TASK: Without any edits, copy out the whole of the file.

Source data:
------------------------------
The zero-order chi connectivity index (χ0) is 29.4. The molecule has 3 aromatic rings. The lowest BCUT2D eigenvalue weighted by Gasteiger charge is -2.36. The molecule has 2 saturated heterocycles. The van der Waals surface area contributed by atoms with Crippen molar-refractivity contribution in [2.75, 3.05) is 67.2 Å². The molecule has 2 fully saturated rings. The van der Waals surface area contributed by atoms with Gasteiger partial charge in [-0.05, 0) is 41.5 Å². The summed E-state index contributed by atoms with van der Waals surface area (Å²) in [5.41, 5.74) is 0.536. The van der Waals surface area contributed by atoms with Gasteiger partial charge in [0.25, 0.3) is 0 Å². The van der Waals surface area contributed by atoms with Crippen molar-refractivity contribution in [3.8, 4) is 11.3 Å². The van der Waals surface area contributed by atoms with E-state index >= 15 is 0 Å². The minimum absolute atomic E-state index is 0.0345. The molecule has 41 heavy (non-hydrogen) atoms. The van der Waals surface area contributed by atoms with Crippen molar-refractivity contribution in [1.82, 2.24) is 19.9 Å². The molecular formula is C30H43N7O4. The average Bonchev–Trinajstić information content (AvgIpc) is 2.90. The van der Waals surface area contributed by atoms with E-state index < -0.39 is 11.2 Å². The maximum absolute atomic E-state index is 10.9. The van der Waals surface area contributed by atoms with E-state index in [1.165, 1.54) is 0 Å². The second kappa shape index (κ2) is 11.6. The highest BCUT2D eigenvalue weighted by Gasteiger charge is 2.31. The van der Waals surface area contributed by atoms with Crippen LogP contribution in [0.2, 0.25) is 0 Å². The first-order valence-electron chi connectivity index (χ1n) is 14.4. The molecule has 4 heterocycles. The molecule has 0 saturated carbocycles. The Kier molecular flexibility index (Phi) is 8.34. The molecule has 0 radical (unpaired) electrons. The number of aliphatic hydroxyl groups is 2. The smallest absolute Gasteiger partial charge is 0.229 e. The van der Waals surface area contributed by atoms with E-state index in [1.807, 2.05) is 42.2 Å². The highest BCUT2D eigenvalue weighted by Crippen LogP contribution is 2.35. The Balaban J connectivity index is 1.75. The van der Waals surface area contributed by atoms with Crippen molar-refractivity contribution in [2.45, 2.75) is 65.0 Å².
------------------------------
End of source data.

The zero-order chi connectivity index (χ0) is 29.4. The molecule has 3 aromatic rings. The lowest BCUT2D eigenvalue weighted by Gasteiger charge is -2.36. The molecule has 2 saturated heterocycles. The van der Waals surface area contributed by atoms with Crippen molar-refractivity contribution in [2.75, 3.05) is 67.2 Å². The molecule has 2 fully saturated rings. The van der Waals surface area contributed by atoms with Gasteiger partial charge in [-0.05, 0) is 41.5 Å². The summed E-state index contributed by atoms with van der Waals surface area (Å²) in [5.41, 5.74) is 0.536. The van der Waals surface area contributed by atoms with Gasteiger partial charge in [0.25, 0.3) is 0 Å². The van der Waals surface area contributed by atoms with Crippen molar-refractivity contribution in [3.8, 4) is 11.3 Å². The van der Waals surface area contributed by atoms with E-state index >= 15 is 0 Å². The minimum absolute atomic E-state index is 0.0345. The molecule has 41 heavy (non-hydrogen) atoms. The van der Waals surface area contributed by atoms with Crippen molar-refractivity contribution in [1.82, 2.24) is 19.9 Å². The molecular formula is C30H43N7O4. The average Bonchev–Trinajstić information content (AvgIpc) is 2.90. The van der Waals surface area contributed by atoms with E-state index < -0.39 is 11.2 Å². The maximum absolute atomic E-state index is 10.9. The van der Waals surface area contributed by atoms with E-state index in [1.165, 1.54) is 0 Å². The second kappa shape index (κ2) is 11.6. The highest BCUT2D eigenvalue weighted by Gasteiger charge is 2.31. The van der Waals surface area contributed by atoms with Crippen LogP contribution in [0.2, 0.25) is 0 Å². The first-order valence-electron chi connectivity index (χ1n) is 14.4. The molecule has 4 heterocycles. The molecule has 0 saturated carbocycles. The Kier molecular flexibility index (Phi) is 8.34. The molecule has 0 radical (unpaired) electrons. The number of aliphatic hydroxyl groups is 2. The smallest absolute Gasteiger partial charge is 0.229 e. The van der Waals surface area contributed by atoms with E-state index in [1.807, 2.05) is 42.2 Å². The highest BCUT2D eigenvalue weighted by Crippen LogP contribution is 2.35. The Balaban J connectivity index is 1.75. The van der Waals surface area contributed by atoms with Crippen molar-refractivity contribution in [2.45, 2.75) is 65.0 Å².